New technique revolutionizes drug discovery for autoimmune diseases

In a groundbreaking development, scientists have introduced a transformative technique, known as Secretion-Enabled Cell Ranking and Enrichment (SECRE), with the potential to revolutionize the discovery and development of therapeutics for prevalent autoimmune diseases like lupus, rheumatoid arthritis, and inflammatory bowel disease (IBD). These conditions, as well as issues with transplanted cells, are rooted in altered … Read more

Breakthrough CRISPR-based therapy shows promise for treating aggressive brain cancer

A new study from Gladstone Institutes suggests that the gene-editing technology CRISPR holds early promise as a therapeutic approach for the challenging brain cancer, primary glioblastoma. Published in Cell Reports, the research introduces a novel method termed “cancer shredding,” wherein CRISPR is programmed to target specific DNA sequences unique to recurrent tumor cells, effectively eliminating … Read more

Why we value things more if we’ve put a lot of effort into them

From Ahab relentlessly pursuing Moby Dick to Wile E. Coyote’s futile chase of the Road Runner, these scenarios share a common thread with learning Latin, walking over hot coals, enduring long lines for boba tea, and splurging on luxury indulgences. They all exemplify the concept of “sunk costs” in economics—the irretrievable investment of time, money, … Read more

New RNA-based therapy shows promise for treating aggressive leukemia

Annually, approximately 13,000 individuals in Germany receive a leukemia diagnosis, encompassing various forms of blood cancer, including many children and adolescents under 15. Among the aggressive leukemia types in adults is acute myeloid leukemia (AML), constituting about 4% of childhood and adolescent malignancies. Despite intensive chemotherapy, only 20-50% of AML patients survive the initial five … Read more

COVID-19 vaccines key to reversing pandemic-induced preterm birth surge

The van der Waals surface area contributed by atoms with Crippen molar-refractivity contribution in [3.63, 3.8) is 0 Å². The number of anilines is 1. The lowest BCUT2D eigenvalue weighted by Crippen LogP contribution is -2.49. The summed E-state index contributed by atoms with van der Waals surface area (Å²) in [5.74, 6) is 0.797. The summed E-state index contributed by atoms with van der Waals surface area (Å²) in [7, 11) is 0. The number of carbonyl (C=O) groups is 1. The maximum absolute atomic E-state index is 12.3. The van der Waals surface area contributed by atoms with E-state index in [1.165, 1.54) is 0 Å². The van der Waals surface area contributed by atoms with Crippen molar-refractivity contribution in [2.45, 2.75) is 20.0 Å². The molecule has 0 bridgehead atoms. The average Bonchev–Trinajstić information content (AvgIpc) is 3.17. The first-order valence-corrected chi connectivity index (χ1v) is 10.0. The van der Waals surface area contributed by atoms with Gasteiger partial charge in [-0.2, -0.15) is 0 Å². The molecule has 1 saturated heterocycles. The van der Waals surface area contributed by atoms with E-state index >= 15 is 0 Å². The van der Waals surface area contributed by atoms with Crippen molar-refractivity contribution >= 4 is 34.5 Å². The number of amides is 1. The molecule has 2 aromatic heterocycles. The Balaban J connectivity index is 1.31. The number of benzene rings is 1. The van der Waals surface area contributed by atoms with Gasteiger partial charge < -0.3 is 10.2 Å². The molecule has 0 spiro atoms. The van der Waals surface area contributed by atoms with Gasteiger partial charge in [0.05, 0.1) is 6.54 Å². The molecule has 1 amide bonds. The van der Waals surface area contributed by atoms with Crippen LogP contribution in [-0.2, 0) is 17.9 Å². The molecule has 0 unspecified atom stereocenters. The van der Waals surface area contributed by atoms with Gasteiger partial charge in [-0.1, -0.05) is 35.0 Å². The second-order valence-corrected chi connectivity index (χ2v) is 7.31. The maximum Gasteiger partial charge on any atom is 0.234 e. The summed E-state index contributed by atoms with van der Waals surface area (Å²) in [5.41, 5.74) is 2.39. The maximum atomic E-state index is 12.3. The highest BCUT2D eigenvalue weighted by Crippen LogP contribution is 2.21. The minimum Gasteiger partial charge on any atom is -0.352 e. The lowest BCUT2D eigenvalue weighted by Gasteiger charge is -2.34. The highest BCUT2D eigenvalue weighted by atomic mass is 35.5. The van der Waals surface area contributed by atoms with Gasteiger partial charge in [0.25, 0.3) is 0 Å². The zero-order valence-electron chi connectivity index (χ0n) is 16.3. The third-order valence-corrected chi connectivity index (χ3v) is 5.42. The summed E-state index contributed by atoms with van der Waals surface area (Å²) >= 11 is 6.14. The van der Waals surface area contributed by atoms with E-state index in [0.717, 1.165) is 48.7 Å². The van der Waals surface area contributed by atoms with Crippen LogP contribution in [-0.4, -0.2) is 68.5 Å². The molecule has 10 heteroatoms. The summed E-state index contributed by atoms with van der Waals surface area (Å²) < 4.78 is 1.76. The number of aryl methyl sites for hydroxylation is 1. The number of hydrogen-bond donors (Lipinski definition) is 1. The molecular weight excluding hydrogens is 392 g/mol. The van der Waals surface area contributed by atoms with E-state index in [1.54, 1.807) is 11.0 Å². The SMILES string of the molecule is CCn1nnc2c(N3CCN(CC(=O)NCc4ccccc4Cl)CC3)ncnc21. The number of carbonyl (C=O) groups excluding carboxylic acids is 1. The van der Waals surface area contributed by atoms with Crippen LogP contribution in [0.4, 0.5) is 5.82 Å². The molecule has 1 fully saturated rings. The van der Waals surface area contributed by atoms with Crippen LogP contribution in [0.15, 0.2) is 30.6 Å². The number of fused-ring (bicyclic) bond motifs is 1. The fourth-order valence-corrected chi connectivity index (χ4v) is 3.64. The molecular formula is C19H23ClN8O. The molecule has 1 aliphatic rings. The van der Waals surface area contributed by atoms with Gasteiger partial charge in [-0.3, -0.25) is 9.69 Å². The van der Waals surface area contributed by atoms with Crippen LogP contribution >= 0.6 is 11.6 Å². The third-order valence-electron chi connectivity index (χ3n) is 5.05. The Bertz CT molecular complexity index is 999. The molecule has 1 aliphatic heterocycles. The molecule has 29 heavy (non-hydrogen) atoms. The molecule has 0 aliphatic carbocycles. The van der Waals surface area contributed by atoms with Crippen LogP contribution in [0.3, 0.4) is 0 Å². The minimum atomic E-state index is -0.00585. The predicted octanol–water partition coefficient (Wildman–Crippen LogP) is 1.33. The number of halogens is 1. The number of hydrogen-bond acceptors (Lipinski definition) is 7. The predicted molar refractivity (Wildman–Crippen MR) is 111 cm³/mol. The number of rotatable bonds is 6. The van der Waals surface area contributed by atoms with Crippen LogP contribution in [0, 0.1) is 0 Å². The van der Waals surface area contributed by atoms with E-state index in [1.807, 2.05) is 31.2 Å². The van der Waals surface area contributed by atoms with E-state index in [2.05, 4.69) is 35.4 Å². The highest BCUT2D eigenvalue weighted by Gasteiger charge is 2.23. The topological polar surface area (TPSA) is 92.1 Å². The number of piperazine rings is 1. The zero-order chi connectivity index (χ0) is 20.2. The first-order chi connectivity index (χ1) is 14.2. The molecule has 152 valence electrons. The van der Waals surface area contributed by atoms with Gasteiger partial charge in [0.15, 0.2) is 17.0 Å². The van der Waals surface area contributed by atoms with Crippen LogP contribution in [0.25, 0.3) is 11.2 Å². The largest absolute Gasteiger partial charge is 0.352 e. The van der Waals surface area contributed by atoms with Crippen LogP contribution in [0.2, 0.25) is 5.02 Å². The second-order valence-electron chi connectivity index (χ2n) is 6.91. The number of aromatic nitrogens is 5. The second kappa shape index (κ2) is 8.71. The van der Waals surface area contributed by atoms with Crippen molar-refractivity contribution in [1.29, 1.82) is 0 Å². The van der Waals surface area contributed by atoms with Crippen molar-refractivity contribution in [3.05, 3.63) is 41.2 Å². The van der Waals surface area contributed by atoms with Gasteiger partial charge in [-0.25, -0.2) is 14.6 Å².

The surge in premature births during the COVID-19 pandemic was a cause for concern, but a recent analysis of California birth records reveals that vaccines played a pivotal role in restoring the early birth rate to pre-pandemic levels. Jenna Nobles, a sociology professor at the University of Wisconsin–Madison, emphasizes the substantial impact of maternal COVID-19 … Read more

New study unveils potential anti-lung cancer pathway

Tulane University’s latest study has unveiled a previously unknown molecular pathway that could play a crucial role in halting the progression of lung cancer. As one of the most prevalent cancers worldwide and a leading cause of cancer-related deaths, lung cancer poses a significant health challenge. Published in the Proceedings of the National Academy of … Read more

New discovery could lead to broad-spectrum therapy for alphavirus infections

Scientists at Washington University School of Medicine in St. Louis have devised an innovative method to thwart infections caused by a range of alphaviruses, a group of mosquito-borne viruses known for causing joint and brain infections in humans. Led by Michael S. Diamond, MD, Ph.D., the Herbert S. Gasser Professor of Medicine, and Daved H. … Read more

Healthy lifestyle linked to lower cancer risk, study finds

Adhering to the cancer prevention guidelines set by the World Cancer Research Fund/American Institute for Cancer Research (WCRF/AICR), which promote a healthy lifestyle, is linked to a reduced risk of overall cancer and specific types such as breast cancer, according to a study published in BMC Medicine. The 2018 WCRF/AICR recommendations focus on minimizing cancer … Read more

Newborns have an innate sense of rhythm, study finds

New research conducted by scientists from the University of Amsterdam and the HUN-REN Research Center for Natural Sciences in Hungary affirms that newborn babies have the ability to perceive the beat in music. The study, published in the journal Cognition on November 27, reveals that this capability goes beyond statistical learning, indicating that beat perception … Read more

Scientists identify new signaling mechanism linked to sudden cardiac death

Scientists at the Centro Nacional de Investigaciones Cardiovasculares (CNIC) in Madrid, led by Guadalupe Sabio and José Jalife, have uncovered a novel signaling mechanism linked to the development of ventricular fibrillation—an irregular heartbeat and a common cause of sudden cardiac death. The study, detailed in the journal Nature Cardiovascular Research, introduces potential avenues for future … Read more